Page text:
ORWELL — The town of Orwell in northern Oswego County covers 41 square miles and at last count had about 1,174 inhabitants. The rural hamlet’s four corners at the intersection of County Routes 2 and 22 are the hub of the community, with the town hall, village diner, volunteer fire department, post office and Methodist church all prominent buildings.

For the past few weeks, a small army of 40 residents, known as the Orwell Community Association, have been busy assembling materials and sewing re-usable face masks, gowns, and surgical hats for Oswego County’s COVID-19 response team.

Ranging in age from teens to senior citizens, so far this group has produced 438 masks, 35 surgical caps and 19 isolation gowns for Oswego County’s COVID-19 response team. There are another 70 gowns cut out, and 200 or so surgical caps ready to be sewn. The items are being used by first responders, health care personnel, and workers in public places such as the county solid waste transfer stations.

Armed with irons, ironing boards, scissors and sewing machines, a handful of volunteers visit the Orwell Fire Hall to cut fabrics, assemble supplies, and package kits which are then delivered to the homes of other seamstresses. In another week they will pick up the finished face masks, hats and gowns.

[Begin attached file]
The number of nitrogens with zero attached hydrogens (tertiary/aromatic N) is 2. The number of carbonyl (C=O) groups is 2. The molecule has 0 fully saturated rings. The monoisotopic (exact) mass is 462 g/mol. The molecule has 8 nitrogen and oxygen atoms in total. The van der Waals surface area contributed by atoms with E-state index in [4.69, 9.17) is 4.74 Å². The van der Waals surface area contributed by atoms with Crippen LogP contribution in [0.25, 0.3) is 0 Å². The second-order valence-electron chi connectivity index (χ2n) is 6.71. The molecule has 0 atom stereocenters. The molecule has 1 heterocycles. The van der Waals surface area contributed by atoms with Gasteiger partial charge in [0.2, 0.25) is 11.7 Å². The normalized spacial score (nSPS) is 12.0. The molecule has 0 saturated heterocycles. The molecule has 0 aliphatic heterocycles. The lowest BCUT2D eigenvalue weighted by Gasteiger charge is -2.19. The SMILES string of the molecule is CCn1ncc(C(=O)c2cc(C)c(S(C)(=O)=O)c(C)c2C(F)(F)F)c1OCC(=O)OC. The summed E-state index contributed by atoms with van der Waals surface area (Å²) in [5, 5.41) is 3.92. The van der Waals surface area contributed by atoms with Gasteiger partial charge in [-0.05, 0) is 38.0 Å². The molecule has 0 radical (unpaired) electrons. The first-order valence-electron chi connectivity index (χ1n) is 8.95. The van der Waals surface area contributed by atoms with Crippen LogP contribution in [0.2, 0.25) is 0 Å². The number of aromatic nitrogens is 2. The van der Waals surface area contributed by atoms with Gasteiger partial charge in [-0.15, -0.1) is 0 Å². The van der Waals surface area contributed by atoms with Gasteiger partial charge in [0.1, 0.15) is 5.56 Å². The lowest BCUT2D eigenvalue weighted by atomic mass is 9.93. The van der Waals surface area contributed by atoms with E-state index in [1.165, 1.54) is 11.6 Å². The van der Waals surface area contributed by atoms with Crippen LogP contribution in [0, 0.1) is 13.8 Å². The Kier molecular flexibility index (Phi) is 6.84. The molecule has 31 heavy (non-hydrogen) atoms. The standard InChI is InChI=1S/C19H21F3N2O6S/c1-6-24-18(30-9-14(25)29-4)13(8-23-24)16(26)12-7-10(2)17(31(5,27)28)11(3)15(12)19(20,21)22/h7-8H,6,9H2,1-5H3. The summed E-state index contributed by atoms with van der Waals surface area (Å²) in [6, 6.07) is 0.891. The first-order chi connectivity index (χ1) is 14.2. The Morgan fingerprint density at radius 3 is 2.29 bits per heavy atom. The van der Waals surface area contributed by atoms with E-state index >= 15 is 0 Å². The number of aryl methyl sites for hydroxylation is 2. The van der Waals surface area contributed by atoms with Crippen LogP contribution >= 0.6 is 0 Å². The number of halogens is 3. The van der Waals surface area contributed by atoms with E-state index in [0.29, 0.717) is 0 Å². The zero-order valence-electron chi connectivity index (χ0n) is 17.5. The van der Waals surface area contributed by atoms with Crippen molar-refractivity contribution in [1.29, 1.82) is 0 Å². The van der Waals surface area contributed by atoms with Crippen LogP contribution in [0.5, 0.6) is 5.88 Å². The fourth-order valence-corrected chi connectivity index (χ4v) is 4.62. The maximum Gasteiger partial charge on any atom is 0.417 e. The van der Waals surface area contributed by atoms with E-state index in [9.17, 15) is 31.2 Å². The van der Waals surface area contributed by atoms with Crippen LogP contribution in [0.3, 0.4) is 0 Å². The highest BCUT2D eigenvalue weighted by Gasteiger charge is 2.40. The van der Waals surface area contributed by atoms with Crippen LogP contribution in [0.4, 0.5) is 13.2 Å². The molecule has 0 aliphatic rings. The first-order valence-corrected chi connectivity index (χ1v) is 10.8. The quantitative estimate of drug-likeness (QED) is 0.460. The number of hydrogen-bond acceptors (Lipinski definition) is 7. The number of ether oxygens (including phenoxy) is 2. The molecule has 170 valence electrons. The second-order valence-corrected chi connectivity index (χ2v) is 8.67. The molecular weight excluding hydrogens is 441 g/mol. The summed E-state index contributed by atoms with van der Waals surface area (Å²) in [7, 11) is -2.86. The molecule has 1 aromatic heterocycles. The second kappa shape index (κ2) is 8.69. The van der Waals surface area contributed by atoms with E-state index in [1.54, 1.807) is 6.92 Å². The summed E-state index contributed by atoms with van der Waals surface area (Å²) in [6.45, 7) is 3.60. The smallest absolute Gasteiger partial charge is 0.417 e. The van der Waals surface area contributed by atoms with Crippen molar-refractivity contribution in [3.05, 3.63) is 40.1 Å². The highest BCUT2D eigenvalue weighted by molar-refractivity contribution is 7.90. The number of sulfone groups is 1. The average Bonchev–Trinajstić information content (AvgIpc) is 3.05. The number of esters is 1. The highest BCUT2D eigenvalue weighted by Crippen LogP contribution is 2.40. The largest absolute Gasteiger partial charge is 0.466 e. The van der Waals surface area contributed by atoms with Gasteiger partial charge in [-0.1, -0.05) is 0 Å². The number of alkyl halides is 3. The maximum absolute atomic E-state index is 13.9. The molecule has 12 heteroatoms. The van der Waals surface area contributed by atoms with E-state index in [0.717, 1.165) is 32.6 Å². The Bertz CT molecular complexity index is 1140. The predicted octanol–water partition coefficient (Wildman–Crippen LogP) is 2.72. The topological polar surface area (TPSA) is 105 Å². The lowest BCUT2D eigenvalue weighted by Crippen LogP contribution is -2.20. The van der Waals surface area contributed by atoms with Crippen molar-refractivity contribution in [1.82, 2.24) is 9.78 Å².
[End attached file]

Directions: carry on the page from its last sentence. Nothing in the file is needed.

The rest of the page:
The idea started as the brainchild of Orwell Fire Chief Nick Marshall and quickly grew into a community effort, said Marshall.

“Patriotism is alive and well in the Northland,” said Marshall. “This project gives people a way to help their community, support the COVID-19 responders and contribute to the county’s efforts. Without the support of the Orwell Fire Company, Orwell Community Association, the Pine Meadows Wesleyan Church, and the northern Oswego County community, this project would never have been successful.”

Marshall said supplies have come from members’ fabric scrap bags, private donations and Oswego County.

There is a shortage of medical gowns for health care workers and first responders, and working with Oswego County Emergency Management Coordinator Renee Fox, the group was able to find a free pattern online. The fire chief himself found a source of fabric for the gowns in Georgia, and the fire department purchased the material.

“The Orwell Volunteer Fire Department has always been very proactive in helping the community,” said Fox. “Nick reached out to me to see what they could do to help. He wanted to support the county’s COVID-19 response efforts. We have had an ongoing shortage of face masks, caps and gowns, and the community group was a perfect solution for us. Several individuals are sewing pieces in their homes to be delivered to the county’s distribution center in Oswego.”

Many of the cloth face masks will be used in county departments and agencies that interact with the public, such as solid waste employees and food pantry volunteers.

Fox said she researched several medical gown patterns online, selected one that would meet their needs, and created a facsimile gown. The pattern was printed on 8 ½ by 11 inch sheets of paper and had to be pieced together and modified before they were satisfied with the product.